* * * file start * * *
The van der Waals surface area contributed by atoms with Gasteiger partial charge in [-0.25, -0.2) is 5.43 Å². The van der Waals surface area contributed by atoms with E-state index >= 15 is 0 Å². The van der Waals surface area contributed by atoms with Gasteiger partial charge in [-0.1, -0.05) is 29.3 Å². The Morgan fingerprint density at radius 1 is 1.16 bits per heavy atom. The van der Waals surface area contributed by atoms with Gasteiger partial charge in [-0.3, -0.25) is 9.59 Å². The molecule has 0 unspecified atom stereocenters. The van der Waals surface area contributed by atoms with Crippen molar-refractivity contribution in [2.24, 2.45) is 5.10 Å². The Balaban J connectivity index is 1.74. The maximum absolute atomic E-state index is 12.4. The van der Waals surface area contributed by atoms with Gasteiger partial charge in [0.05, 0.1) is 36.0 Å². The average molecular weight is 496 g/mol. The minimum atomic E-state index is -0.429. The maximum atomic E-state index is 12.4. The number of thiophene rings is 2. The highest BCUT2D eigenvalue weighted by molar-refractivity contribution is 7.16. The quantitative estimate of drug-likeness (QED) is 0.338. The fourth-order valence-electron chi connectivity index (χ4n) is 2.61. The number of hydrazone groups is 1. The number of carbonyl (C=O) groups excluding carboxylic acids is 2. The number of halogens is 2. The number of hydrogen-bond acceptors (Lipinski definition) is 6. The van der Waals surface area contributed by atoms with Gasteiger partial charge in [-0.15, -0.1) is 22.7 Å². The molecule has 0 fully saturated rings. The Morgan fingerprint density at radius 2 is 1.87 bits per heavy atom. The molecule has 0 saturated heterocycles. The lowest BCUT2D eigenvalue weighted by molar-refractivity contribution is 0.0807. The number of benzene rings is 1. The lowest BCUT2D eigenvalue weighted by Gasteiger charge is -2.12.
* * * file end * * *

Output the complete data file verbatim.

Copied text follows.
The van der Waals surface area contributed by atoms with Gasteiger partial charge in [-0.25, -0.2) is 5.43 Å². The van der Waals surface area contributed by atoms with E-state index >= 15 is 0 Å². The van der Waals surface area contributed by atoms with Gasteiger partial charge in [-0.1, -0.05) is 29.3 Å². The Morgan fingerprint density at radius 1 is 1.16 bits per heavy atom. The van der Waals surface area contributed by atoms with Gasteiger partial charge in [-0.3, -0.25) is 9.59 Å². The molecule has 0 unspecified atom stereocenters. The van der Waals surface area contributed by atoms with Crippen molar-refractivity contribution in [2.24, 2.45) is 5.10 Å². The Balaban J connectivity index is 1.74. The maximum absolute atomic E-state index is 12.4. The van der Waals surface area contributed by atoms with Gasteiger partial charge in [0.05, 0.1) is 36.0 Å². The average molecular weight is 496 g/mol. The minimum atomic E-state index is -0.429. The maximum atomic E-state index is 12.4. The number of thiophene rings is 2. The highest BCUT2D eigenvalue weighted by molar-refractivity contribution is 7.16. The quantitative estimate of drug-likeness (QED) is 0.338. The fourth-order valence-electron chi connectivity index (χ4n) is 2.61. The number of hydrazone groups is 1. The number of carbonyl (C=O) groups excluding carboxylic acids is 2. The number of halogens is 2. The number of hydrogen-bond acceptors (Lipinski definition) is 6. The van der Waals surface area contributed by atoms with Gasteiger partial charge in [-0.15, -0.1) is 22.7 Å². The molecule has 0 fully saturated rings. The Morgan fingerprint density at radius 2 is 1.87 bits per heavy atom. The molecule has 0 saturated heterocycles. The lowest BCUT2D eigenvalue weighted by molar-refractivity contribution is 0.0807. The number of benzene rings is 1. The lowest BCUT2D eigenvalue weighted by Gasteiger charge is -2.12.